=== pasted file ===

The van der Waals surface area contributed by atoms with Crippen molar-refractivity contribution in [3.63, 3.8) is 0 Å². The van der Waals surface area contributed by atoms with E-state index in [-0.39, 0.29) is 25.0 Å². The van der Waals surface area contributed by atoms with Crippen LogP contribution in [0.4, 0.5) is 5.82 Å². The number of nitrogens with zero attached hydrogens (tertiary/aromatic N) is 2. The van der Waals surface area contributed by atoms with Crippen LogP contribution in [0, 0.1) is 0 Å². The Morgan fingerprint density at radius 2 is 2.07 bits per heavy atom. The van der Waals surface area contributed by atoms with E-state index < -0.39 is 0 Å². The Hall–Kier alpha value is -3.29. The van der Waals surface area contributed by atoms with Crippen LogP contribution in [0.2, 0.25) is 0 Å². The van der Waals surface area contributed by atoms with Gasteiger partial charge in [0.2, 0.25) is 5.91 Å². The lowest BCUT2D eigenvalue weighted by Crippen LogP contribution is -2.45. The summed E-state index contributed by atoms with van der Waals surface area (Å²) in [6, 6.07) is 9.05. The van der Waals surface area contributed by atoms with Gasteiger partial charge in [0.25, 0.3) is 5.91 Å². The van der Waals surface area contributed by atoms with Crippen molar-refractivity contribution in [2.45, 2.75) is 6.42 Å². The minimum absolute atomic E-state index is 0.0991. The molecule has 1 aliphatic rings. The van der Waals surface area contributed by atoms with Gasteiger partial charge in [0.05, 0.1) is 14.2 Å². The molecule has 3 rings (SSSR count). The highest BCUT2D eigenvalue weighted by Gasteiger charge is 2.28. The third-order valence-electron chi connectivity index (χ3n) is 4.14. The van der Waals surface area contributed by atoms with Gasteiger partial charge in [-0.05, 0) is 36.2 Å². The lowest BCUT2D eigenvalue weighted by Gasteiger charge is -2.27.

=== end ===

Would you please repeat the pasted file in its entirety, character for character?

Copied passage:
The van der Waals surface area contributed by atoms with Crippen molar-refractivity contribution in [3.63, 3.8) is 0 Å². The van der Waals surface area contributed by atoms with E-state index in [-0.39, 0.29) is 25.0 Å². The van der Waals surface area contributed by atoms with Crippen LogP contribution in [0.4, 0.5) is 5.82 Å². The number of nitrogens with zero attached hydrogens (tertiary/aromatic N) is 2. The van der Waals surface area contributed by atoms with Crippen LogP contribution in [0, 0.1) is 0 Å². The Morgan fingerprint density at radius 2 is 2.07 bits per heavy atom. The van der Waals surface area contributed by atoms with E-state index < -0.39 is 0 Å². The Hall–Kier alpha value is -3.29. The van der Waals surface area contributed by atoms with Crippen LogP contribution in [0.2, 0.25) is 0 Å². The van der Waals surface area contributed by atoms with Gasteiger partial charge in [0.2, 0.25) is 5.91 Å². The lowest BCUT2D eigenvalue weighted by Crippen LogP contribution is -2.45. The summed E-state index contributed by atoms with van der Waals surface area (Å²) in [6, 6.07) is 9.05. The van der Waals surface area contributed by atoms with Gasteiger partial charge in [0.25, 0.3) is 5.91 Å². The van der Waals surface area contributed by atoms with Crippen molar-refractivity contribution in [2.45, 2.75) is 6.42 Å². The minimum absolute atomic E-state index is 0.0991. The molecule has 1 aliphatic rings. The van der Waals surface area contributed by atoms with Gasteiger partial charge in [0.05, 0.1) is 14.2 Å². The molecule has 3 rings (SSSR count). The highest BCUT2D eigenvalue weighted by Gasteiger charge is 2.28. The third-order valence-electron chi connectivity index (χ3n) is 4.14. The van der Waals surface area contributed by atoms with Gasteiger partial charge in [-0.05, 0) is 36.2 Å². The lowest BCUT2D eigenvalue weighted by Gasteiger charge is -2.27.